There’s no such thing as an off year in politics — especially in Wisconsin, where we see state judicial elections almost every spring.
Earlier this month, Wisconsinites went to the polls to elect a new state Supreme Court justice. Less than 6,000 votes separated the two candidates, Judge Brian Hagedorn and Judge Lisa Neubauer. While turnout in the election was high, the stakes were even higher.
Over the past several years, right-wing leaders have turned Wisconsin’s Supreme Court into a deeply biased, conservative institution. Prior to the last election, there was a 4–3 conservative majority on the Wisconsin Supreme Court — now, the majority is 5–2. The court has already upheld some of the most extreme policies of the Walker administration, including restrictions on collective bargaining for unions, reproductive freedom and voting rights. A Hagedorn victory is expected to continue this rightward lurch for at least the next four years.
The Wisconsin Supreme Court upholds or strikes down important laws that impact every person in the state, especially those pertaining to voting rights, civil rights and reproductive rights. Additionally, a lesser-known but monumentally important issue will be decided by the court in the new few years too — legislative redistricting.
After the 2010 census, Republicans rigged the Wisconsin congressional and legislative maps to keep themselves in power for a whole decade, even if Democrats won a sizable majority of votes in the future.
In 2018, Democrats running for the State Assembly won 200,000 more votes than Republicans, yet Republicans won 63 seats to the Democrats’ 36. Put another way, Wisconsin Democrats claimed every statewide office, but only won three congressional districts to the Republican’s five.
Wisconsin’s legislative maps are severely gerrymandered and have kept Republicans in control of our state for too long. Hagedorn’s win means he and the court’s conservative majority will likely rule in support of heavily gerrymandered legislative maps, allowing the Republican legislature to stay in power for the next decade.
Young people, who have the most at stake in the future of our country, were particularly engaged in this election. Ahead of election day, NextGen Wisconsin, an organization dedicated to engaging and mobilizing young progressives in elections, sent 130,000 texts and knocked on over 7,500 student doors to get out the vote. This was on top of the nearly 2,000 NextGen volunteers who got over 50,000 young people to commit to vote for Gov. Tony Evers in 2018 (more than 60 percent of whom cast a ballot).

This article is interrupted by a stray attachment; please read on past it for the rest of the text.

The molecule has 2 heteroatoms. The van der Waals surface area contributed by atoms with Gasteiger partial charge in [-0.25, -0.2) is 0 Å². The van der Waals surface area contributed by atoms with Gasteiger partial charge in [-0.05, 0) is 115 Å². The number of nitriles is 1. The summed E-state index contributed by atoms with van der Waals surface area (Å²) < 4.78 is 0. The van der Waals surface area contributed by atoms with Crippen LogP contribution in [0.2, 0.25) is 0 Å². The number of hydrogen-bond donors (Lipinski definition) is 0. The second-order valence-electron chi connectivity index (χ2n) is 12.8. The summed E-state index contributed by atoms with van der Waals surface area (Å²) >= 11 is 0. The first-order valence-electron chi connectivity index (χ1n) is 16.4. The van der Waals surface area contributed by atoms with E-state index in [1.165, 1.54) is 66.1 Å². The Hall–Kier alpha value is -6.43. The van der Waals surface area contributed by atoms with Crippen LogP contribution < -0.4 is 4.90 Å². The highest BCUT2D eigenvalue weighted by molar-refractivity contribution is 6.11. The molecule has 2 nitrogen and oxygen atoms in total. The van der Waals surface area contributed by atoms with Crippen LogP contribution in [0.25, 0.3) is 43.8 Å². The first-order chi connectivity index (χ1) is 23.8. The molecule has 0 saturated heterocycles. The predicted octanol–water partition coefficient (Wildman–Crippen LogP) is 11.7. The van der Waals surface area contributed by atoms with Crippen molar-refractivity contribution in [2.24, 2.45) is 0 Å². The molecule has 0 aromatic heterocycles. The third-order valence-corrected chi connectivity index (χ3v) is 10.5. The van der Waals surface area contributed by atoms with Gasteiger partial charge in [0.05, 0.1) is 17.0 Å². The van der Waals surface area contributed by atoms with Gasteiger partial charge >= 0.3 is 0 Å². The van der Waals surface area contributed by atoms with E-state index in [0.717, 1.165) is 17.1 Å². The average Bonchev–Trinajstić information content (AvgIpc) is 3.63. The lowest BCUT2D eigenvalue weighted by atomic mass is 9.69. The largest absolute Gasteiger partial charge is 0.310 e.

We can see the impact of our work in this election’s results. In Dane County, Neubauer netted 5,488 more votes than 2018 liberal candidate Rebecca Dallet. According to NextGen research, Neubauer netted more votes in nearly every student ward than Dallet did last year. A handful of voters here and there might not seem like much, but when the results are this close, they are all that matter. Motivated by issues such as voting rights and reproductive healthcare access, young Wisconsinites fought for a say in their future — but it may not be enough yet.
The spring 2019 election made clear the role Wisconsin will play in 2020 as the nation’s closest battleground state. The way to beat President Donald Trump and the GOP in 2020 is by expanding the Wisconsin electorate through registering and engaging young people, people of color and progressives. These results demonstrated what we have long known — close races are won and lost at the margins, and we need to start organizing now.
The Supreme Court election should light a fire under every progressive — not only in Wisconsin, but across the country. The youth vote is how we win moving forward.
That’s why we are launching NextGen U — a free summer training program meant to provide student volunteers across the state with a foundational skill-set for campus and community organizing. NextGen U is a seven-week course that covers a new topic each week. By the end of the summer, each NextGen U graduate will be ready to organize their own campus, and help us defeat Donald Trump and his Republican Party in 2020. Join us at https://nextgenamerica.org/act/wi-spring-election-results/.
Nada Elmikashfi ([email protected]) is a senior studying legal studies and entrepreneurship. She is also the chair of NextGen Wisconsin at UW-Madison.